Three years ago I lost my entire life and was, literally, forced to live a new one.
Some might think the crime associated with my old life was the most traumatic aspect of the change. (And it WAS traumatic.) Others might think the financial loss I experienced was the most traumatic aspect of the change. (And it WAS devastating.) Still others might view my divorce, or the loss of my home, or my move to another state as the most traumatic aspects of the hardship we experienced. (And they were ALL very difficult!) However for some reason, for me, one of the biggest and most traumatic changes of all of the changes from my old life to my new and unexpected one was…losing my opportunity to focus solely on my children as a stay-at-home mom when I had to return to the work force full-time so we could survive.
I’m sure it seems silly to most people—especially in today’s world of powerful, independent women who juggle work, family, children, home, continuing education, community service, church activity and service, exercise, shopping, fashion, and a loving marriage all the while achieving astounding success in the world of business—but I guess I’m still in awe of the women who do that. Women have worked outside the home for decades and there are certainly worse things in the world than working full-time (after all, it’s a blessing and a privilege to be able to provide food and shelter for my four children) but as a stay-at-home mom watching my full-time working mother friends do everything they did, I never felt I was “organized” enough to do it all and keep it all, especially myself, together; I counted my blessings I didn’t have to prove that! And now, as a full-time working mother I prove myself right, not to mention disorganized, every single day.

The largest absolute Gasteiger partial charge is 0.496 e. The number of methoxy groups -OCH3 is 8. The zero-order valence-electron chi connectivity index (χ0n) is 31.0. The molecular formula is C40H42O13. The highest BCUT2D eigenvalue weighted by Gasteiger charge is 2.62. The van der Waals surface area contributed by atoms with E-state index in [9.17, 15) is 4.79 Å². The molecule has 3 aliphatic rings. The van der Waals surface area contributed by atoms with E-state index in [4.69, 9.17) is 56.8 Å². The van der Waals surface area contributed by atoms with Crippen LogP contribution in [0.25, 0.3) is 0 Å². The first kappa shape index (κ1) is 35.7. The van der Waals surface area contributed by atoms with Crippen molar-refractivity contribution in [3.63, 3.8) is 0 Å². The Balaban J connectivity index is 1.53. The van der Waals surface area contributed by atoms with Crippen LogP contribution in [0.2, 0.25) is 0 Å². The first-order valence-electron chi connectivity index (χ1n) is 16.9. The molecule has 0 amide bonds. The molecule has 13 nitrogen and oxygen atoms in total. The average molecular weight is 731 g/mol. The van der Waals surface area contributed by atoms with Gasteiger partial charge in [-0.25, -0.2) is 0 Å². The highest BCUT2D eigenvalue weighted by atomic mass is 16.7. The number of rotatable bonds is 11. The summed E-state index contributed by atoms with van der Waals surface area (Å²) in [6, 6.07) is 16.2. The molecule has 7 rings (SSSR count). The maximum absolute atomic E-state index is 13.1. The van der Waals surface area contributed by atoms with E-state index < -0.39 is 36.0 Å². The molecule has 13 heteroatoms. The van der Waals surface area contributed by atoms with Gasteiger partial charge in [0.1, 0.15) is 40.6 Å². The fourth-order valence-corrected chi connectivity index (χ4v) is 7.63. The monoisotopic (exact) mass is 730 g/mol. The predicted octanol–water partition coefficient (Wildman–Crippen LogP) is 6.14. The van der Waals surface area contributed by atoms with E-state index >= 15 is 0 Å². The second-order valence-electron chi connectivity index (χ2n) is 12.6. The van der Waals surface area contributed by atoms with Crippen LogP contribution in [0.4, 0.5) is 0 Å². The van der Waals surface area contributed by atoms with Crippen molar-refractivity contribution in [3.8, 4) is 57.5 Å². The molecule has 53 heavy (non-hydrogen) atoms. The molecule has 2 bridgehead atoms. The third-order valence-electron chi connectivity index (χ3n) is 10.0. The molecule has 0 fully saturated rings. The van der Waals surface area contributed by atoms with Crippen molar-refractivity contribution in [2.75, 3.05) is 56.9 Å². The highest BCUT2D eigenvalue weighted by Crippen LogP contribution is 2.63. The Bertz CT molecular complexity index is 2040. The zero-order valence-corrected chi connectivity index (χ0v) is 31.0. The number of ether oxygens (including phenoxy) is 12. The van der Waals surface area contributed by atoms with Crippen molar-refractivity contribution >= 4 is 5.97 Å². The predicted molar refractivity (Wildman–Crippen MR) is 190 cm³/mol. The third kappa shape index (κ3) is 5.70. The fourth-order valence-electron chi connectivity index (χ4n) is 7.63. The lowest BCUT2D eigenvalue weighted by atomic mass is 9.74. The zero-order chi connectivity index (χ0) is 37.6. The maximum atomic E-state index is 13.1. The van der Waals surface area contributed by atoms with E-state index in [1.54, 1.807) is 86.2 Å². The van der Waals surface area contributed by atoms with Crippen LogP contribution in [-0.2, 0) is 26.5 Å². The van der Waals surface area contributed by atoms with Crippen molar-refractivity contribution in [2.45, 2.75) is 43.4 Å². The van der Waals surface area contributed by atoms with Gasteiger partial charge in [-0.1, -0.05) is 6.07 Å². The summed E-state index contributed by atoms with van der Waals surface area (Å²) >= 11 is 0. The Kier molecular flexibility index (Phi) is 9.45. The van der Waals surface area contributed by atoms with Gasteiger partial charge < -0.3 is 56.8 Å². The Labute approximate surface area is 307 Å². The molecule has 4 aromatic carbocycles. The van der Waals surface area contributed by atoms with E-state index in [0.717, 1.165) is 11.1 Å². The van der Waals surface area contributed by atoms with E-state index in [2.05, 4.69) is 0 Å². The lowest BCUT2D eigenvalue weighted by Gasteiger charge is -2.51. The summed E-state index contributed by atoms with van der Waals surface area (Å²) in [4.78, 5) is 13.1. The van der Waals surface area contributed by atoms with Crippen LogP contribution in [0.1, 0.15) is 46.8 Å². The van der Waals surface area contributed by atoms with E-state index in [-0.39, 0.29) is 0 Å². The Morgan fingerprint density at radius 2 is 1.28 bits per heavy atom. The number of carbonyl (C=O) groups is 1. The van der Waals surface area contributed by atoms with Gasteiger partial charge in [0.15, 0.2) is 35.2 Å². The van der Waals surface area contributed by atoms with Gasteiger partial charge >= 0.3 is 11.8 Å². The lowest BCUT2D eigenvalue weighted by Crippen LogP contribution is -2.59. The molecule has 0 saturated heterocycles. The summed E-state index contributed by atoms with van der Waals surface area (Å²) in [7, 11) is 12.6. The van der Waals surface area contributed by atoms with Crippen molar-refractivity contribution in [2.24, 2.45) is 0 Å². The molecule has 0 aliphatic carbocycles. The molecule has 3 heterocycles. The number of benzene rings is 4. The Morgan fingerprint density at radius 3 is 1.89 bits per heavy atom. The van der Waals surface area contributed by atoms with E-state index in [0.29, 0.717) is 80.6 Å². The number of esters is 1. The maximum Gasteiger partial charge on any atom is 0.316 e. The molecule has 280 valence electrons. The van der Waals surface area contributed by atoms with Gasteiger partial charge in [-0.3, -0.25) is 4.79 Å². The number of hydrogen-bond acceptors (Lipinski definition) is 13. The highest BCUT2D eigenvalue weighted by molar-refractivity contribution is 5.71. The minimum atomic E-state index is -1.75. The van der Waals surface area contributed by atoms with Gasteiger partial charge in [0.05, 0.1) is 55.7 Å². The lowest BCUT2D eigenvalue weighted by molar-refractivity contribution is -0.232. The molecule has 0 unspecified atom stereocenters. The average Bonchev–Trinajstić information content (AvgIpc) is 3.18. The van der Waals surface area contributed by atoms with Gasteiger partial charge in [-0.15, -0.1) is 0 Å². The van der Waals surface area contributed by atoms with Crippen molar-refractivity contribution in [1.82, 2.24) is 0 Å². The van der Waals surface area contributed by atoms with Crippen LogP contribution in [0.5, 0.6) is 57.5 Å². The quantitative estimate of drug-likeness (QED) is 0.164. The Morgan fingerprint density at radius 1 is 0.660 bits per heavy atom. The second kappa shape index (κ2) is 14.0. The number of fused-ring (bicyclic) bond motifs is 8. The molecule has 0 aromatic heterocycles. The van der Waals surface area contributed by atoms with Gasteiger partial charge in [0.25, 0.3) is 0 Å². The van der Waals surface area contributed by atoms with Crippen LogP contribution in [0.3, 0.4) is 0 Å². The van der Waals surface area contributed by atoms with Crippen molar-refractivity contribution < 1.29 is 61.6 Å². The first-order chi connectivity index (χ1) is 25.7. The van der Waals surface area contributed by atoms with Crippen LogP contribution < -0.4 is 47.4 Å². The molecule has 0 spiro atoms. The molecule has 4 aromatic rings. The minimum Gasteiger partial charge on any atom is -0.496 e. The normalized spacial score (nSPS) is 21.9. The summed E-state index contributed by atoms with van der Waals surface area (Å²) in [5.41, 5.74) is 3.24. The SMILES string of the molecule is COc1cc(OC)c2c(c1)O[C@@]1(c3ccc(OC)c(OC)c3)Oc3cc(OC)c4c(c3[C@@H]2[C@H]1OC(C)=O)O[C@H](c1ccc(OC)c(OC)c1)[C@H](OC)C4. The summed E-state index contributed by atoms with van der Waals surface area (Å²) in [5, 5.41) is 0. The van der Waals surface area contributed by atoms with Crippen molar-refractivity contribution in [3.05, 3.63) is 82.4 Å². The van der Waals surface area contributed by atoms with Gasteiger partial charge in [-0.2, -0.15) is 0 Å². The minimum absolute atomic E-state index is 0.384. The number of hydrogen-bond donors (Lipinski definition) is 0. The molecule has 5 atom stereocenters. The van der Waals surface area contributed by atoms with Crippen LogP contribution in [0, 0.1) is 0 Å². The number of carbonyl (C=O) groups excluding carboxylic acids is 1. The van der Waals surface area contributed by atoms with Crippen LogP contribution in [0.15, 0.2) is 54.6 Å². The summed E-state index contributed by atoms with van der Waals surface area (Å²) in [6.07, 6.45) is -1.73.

There is always something I fall short in.
That my housekeeping standards have slid is a total given. Not enough time to serve extensively in schools and the community like I once did is another sad fact. Forgetting important things, like a soccer game (when I’m the assistant coach AND in charge of the team snack) has become part of my history as well, as has a little impatience, on occasion, with my children or others, in addition to a lot of miracles—like the fact I drive thousands of miles every year for long commutes on highways at high speeds, during major highway construction in the state of Utah, and I haven’t been killed much less injured in any of the frequent collisions I pass. (One of my co-workers had his car totaled when he collided with a semi on the same commute, so I feel quite fortunate.)
Following are a few of the experiences, lessons and realizations that have come my way as result of my return to the work force full time. Indeed, “Life grants nothing to us mortals without hard work.” (Horace)
And by the way, “The phrase ‘working mother’ is redundant.” (Jane Sellman)